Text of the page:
The UAE’s drive to develop its space research capacity will see a Mars probe launch in 2020, with the country also seeking to boost synergies with global academic institutions and space agencies, in order to strengthen human resources and enhance data sharing in the field.
On April 22 the UAE Space Agency and the Dubai-based Mohammed bin Rashid Space Centre (MBRSC) announced that preparations were 85% complete for its Mars-bound orbiter, called the Hope Probe.
The design, assembly, cameras and control functions for the instrument have been approved, and initial testing of systems and communication functionalities have been conducted. The craft will undergo additional evaluation to ensure it is ready to launch in July 2020, including five environmental tests between June and December of this year.
The primary goal of the mission – which will see the probe enter Mars’ orbit in 2021 – is to gain a deeper understanding of the Martian atmosphere. The device will measure the planet’s middle and lower atmosphere, allowing scientists to study its atmospheric evolution and compare it with that on Earth.
Three instruments being developed for the probe will support this aim: the Emirates eXploration Imager, the Emirates Mars Infrared Spectrometer and the Emirates Mars Ultraviolet Spectrometer, with the last already mounted on the probe.
The Hope Probe will follow Hazza Al Mansoori, an Emirati astronaut who will be the first Arab to visit the International Space Station on September 25, returning eight days later. Once there, Al Mansoori will conduct several observational and imaging activities, and share a tour of the station in Arabic.
See also: The Report – Dubai 2019
Cooperation with international research institutes
The Emirates Mars Mission (EMM), as it is also known, was first announced in 2014 with the creation of the UAE Space Agency. It has reached its current phase of development through cooperation between the MBRSC in Dubai, the Laboratory for Atmospheric and Space Physics at the University of Colorado Boulder, the Space Sciences Laboratory of the University of California and Arizona State University.
At the launch of the partnership in 2015, there were 75 Emirati engineers leading the project, and this number is expected to grow to more than 150 by 2020.
From the outset, collaboration has also focused on boosting education in the fields of science, technology, engineering and mathematics (STEM), and building up a scientific talent pool through outreach schemes for young learners, as well as graduate and postgraduate students.
Recent efforts to this end include the MBRSC’s Hope Generation initiative, which was introduced on April 17. The programme seeks to increase middle- and high-school students’ interest in STEM subjects. Members of the EMM team will hold lectures, workshops and open days at schools.
Some universities in the UAE are building capacity to process the data and images the Hope Probe is expected to collect during its orbit. For example, Khalifa University’s Research Centre for Renewable Energy Mapping and Assessment is working to leverage its expertise in dust mapping and modelling to develop atmospheric modelling methodologies for Mars’ lower atmosphere, particularly the planet’s dust storms.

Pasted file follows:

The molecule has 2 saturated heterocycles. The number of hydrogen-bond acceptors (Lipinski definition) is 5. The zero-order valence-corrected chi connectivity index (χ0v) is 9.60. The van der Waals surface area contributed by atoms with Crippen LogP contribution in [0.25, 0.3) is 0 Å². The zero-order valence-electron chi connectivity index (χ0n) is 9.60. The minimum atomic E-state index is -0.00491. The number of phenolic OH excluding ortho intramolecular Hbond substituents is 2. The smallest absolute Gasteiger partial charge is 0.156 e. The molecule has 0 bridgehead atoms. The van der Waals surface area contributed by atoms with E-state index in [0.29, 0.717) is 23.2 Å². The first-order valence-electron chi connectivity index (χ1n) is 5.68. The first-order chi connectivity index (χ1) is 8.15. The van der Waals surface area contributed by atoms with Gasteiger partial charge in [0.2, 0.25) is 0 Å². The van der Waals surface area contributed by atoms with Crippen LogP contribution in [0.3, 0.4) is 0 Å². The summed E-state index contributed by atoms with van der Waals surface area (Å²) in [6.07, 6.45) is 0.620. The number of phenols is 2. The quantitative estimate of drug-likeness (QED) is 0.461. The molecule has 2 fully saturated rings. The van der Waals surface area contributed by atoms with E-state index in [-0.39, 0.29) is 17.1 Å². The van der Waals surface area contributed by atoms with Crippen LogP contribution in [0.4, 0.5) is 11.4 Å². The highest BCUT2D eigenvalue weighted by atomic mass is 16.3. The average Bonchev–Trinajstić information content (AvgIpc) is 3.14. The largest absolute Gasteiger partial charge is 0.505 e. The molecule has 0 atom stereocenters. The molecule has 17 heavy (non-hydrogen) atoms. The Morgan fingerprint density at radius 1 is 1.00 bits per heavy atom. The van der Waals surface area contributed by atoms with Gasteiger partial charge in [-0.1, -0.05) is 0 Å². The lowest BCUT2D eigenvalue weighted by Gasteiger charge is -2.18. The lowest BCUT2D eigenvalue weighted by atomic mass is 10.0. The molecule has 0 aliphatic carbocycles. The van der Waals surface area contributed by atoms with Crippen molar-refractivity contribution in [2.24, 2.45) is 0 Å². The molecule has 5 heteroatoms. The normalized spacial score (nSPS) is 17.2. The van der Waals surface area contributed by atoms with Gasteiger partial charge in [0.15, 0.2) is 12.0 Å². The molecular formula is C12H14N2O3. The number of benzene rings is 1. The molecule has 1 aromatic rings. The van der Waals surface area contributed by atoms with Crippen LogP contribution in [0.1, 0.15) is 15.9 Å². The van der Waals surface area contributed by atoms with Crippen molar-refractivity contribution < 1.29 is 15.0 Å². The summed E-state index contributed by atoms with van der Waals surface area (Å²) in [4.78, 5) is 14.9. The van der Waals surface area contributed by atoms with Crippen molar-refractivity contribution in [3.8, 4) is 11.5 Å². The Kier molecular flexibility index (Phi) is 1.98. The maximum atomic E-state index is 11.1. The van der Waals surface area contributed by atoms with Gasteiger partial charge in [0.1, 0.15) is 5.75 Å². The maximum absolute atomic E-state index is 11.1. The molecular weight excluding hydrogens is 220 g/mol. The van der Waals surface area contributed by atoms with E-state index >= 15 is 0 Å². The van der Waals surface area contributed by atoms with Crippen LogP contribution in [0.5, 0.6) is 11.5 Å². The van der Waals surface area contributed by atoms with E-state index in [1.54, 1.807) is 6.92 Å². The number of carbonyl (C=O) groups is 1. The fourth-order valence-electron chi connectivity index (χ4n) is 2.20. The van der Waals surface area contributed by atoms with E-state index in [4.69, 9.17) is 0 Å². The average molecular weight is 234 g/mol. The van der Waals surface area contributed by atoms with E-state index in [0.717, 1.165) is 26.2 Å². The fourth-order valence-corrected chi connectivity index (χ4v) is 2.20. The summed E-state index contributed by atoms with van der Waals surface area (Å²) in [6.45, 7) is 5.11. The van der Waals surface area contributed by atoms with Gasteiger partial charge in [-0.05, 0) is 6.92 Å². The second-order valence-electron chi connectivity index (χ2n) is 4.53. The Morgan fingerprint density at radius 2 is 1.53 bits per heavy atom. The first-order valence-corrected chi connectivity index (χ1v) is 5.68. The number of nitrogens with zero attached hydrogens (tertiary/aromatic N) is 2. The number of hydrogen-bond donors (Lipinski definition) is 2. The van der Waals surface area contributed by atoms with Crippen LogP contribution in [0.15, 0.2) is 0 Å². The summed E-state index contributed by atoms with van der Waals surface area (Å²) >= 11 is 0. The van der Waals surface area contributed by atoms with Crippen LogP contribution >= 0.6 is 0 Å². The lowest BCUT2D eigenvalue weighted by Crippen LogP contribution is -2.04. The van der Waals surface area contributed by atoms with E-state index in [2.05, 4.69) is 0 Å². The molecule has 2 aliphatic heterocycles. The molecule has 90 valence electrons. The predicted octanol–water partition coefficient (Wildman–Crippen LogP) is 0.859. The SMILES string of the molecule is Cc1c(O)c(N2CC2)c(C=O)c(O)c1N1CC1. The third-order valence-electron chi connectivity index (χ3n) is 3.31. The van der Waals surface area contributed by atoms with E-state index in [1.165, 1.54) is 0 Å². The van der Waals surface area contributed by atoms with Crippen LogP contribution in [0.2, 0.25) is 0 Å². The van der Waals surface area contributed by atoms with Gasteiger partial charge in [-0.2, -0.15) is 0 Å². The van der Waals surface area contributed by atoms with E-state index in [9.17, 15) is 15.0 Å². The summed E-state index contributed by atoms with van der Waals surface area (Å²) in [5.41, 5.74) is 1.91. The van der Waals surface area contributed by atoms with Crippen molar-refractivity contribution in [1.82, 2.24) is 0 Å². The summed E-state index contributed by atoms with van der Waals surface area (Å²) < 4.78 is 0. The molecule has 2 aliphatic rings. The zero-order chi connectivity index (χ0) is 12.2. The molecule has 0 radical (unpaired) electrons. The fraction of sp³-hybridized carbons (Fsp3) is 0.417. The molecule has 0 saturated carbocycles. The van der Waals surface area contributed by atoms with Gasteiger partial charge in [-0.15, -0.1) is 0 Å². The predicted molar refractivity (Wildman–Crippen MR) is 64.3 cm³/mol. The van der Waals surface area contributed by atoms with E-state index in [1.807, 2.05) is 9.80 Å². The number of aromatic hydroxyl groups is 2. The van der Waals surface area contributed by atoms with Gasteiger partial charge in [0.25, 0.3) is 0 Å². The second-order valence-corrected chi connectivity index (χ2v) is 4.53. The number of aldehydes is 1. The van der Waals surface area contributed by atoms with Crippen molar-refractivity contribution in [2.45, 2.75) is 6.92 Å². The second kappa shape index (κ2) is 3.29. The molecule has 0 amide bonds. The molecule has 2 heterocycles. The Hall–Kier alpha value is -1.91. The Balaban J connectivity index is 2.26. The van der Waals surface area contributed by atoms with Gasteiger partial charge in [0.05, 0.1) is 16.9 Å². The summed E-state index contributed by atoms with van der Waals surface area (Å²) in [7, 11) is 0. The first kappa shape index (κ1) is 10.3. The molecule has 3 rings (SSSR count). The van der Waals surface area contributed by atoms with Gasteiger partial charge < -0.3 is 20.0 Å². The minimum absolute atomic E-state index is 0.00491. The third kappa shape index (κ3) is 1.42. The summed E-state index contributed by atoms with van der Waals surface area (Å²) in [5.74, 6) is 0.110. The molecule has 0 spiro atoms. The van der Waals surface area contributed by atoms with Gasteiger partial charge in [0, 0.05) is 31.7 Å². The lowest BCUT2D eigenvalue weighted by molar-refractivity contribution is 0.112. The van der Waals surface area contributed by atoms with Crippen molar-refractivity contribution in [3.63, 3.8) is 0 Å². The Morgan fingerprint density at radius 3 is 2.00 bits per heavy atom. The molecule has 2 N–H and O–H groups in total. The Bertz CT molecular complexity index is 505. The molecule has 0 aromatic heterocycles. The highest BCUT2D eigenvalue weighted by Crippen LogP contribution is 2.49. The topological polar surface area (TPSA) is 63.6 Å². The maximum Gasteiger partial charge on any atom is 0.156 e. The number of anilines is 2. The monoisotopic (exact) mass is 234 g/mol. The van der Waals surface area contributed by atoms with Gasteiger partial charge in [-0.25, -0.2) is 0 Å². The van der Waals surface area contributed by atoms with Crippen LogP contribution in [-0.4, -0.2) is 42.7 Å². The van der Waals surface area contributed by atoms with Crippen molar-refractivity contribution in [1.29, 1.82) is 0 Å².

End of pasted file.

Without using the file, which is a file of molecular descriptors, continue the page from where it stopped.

National Space Programme pursues synergies with Arab partners
The overarching goal of these efforts is to enhance the UAE’s contribution to the science and technology sector – a target that also underpins the UAE’s National Space Programme (NSP).
Launched in April 2017, the strategy aims to build on the platform created by the EMM by constructing the first scientific city on Mars by 2117, including a facility to design and 3D-printed buildings suited to conditions on the planet.
Funding for the project was agreed in February last year, when the Telecommunications Regulatory Authority (TRA) signed a cooperation agreement with the MBRSC.
“This agreement is part of a series of agreements and steps that the [TRA’s] ICT Fund… is undertaking to train and prepare young national cadres to work in the ICT sector, including the space science sector,” Majed Al Mesmar, the chairman of the ICT Fund’s board of trustees, told media after the deal was reached.
The NSP outlines the launch of an Arab Space Discovery Programme as another of its targets, and seeks to collaborate with Arab universities and institutions to “transfer knowledge and expertise in space sciences”. Major progress was announced on March 11, when 11 Arab countries, including Saudi Arabia and Morocco, inked a charter to create the first Arab body for space cooperation.
Following on the heels of this news, a memorandum of understanding was signed by the MBRSC and Bahrain's National Space Science Agency in March.
The exchange of data, expertise and practical experiences in the field of satellite communications and advanced sciences is the primary goal of the pact, with the imaging collected by the Hope Probe likely to be a key feature.
“In today’s space industry, international cooperation is essential to achieving goals,” Yousuf Al Shaibani, director-general at the MBRSC, told OBG. “We try to make sure that our projects support our domestic industry, but also supplement and act as a multiplier to what is happening internationally.”